French Law Prevents Grocery Stores From Throwing Away Edible Food




Food waste is a huge problem globally. About one-third of the global food produced for human consumption is wasted or lost, amounting to 1.3 billion tons a year, according to UN estimates. The Boston Consulting Group study estimates that by 2030 annual food loss and waste will reach 2.1 billion tons worth $1.5 trillion.

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A 2016 law in France bans grocery stores from throwing away food that is still edible. Under the law, grocery stores have to donate the food to charities. According to NPR, 5,000 charities in the country depend on the food bank network and they receive almost half of their donations from grocery stores. Grocery stores that throw away edible food can be fined $4,500 (€3,224) per violation. Parliamentarian Guillaume Garot, who wrote the law, said, “It's changed the supermarkets' practices. They're more attentive to their environment, and they give more.”

“France is not the country that wastes the least food, but they have become the most proactive because they want to be the exemplary country in Europe,” Marie Mourad, a PhD student in sociology at Sciences Po in Paris and author of several reports on food waste in France, told The Christian Science Monitor.

France ranked in the number one spot on the 2017 Food Sustainability Index. Developed by the The Economist Intelligence Unit with the Barilla Center for Food & Nutrition, the Index highlights the best food sustainability practices in various countries.

Jacques Bailet, head of Banques Alimentaires, a network of food banks in France, said to The Guardian in 2016, after the law passed, that “because supermarkets will be obliged to sign a donation deal with charities, we’ll be able to increase the quality and diversity of food we get and distribute.”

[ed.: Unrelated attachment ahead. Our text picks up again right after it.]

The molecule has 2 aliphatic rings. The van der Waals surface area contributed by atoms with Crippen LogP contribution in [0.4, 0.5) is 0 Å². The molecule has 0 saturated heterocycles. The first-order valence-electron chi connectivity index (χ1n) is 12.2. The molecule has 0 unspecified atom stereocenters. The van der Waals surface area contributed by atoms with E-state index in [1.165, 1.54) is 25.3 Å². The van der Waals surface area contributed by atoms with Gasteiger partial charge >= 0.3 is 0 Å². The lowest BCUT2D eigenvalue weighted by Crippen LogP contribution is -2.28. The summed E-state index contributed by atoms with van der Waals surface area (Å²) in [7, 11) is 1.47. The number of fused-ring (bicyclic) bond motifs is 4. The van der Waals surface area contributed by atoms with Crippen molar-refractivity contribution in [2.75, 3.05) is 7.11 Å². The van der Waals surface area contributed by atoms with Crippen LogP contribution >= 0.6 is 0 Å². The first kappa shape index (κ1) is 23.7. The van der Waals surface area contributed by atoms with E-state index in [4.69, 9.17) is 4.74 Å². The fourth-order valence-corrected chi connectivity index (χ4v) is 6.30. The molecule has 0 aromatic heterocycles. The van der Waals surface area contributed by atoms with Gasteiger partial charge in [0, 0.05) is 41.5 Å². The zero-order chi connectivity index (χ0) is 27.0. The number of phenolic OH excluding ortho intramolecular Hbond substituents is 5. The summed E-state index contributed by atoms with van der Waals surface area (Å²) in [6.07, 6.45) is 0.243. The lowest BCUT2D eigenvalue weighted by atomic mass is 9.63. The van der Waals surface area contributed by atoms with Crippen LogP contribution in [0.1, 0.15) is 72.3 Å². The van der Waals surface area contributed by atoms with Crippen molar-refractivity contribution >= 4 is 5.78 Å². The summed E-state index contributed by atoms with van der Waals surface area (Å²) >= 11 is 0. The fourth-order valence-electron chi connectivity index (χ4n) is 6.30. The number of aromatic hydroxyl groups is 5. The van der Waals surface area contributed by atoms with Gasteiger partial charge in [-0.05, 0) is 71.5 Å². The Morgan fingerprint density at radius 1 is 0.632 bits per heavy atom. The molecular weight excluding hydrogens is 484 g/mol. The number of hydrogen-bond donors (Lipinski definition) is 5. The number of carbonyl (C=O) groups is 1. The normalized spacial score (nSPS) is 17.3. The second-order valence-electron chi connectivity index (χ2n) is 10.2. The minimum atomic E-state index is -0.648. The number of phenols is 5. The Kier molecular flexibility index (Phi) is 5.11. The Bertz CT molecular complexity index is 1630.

North American cities are taking steps to reduce food waste

Food waste in North America causes 193 million tons of greenhouse gas emissions of carbon dioxide equivalent (CO2 e) for the life-cycle of food that ends up in landfills, according to a recent report. North American countries, along with Oceanic countries, have the highest estimated per-capita food loss and waste globally. That means that much food is being lost or wasted in the U.S. and Canada.

The good news is that some North American cities are doing something to reduce food waste. In New York City, some food service establishments and food manufacturers are required by law to separate organic waste. The city has set a goal of sending zero waste of any kind to landfills. Two West Coast cities are taking steps to reduce food waste. In Seattle, families can be fined for throwing away food scraps in the garbage, and the city offers compost collection services. The city of San Francisco offers free kitchen composting pails, consultations, bin labels, signs and other services to help businesses reduce food waste.

Ways you can reduce your food waste

Here are some suggestions on ways you can reduce food waste in your home:

Meal Plan. Plan out your meals for the week and only buy what you know you will use.

Use Perishables before they go bad. Only buy the perishables you will need, instead of buying in bulk, buy what you require.

Freeze extras. If you buy too much, try freezing it and using it later. For fruits or veggies, you could puree it and freeze it in ice cube trays to used in smoothies later.

Check expiration dates. When you are shopping reach to the back of the refrigerator section for the "fresher" items that will have a longer expiration date.

Pick ugly produce. Just because it doesn't look attractive doesn't mean it is bad. Think about how you will be using it (i.e. in a stir-fry or sauce), it may not matter how pretty it is.

These are a few ideas to get you started in limiting food waste. If you have great ideas, share them in the comments.

Read about food labeling


By Gina-Marie Cheeseman| October 02, 2018
Categories:  Eat

About the Author

Gina-Marie Cheeseman

Gina-Marie Cheeseman

Gina-Marie is a freelance writer armed with a passion for healthy living and a degree in journalism. Hailing from the dry, sunny Central San Joaquin Valley, she hasn't let the heat fry her brain!

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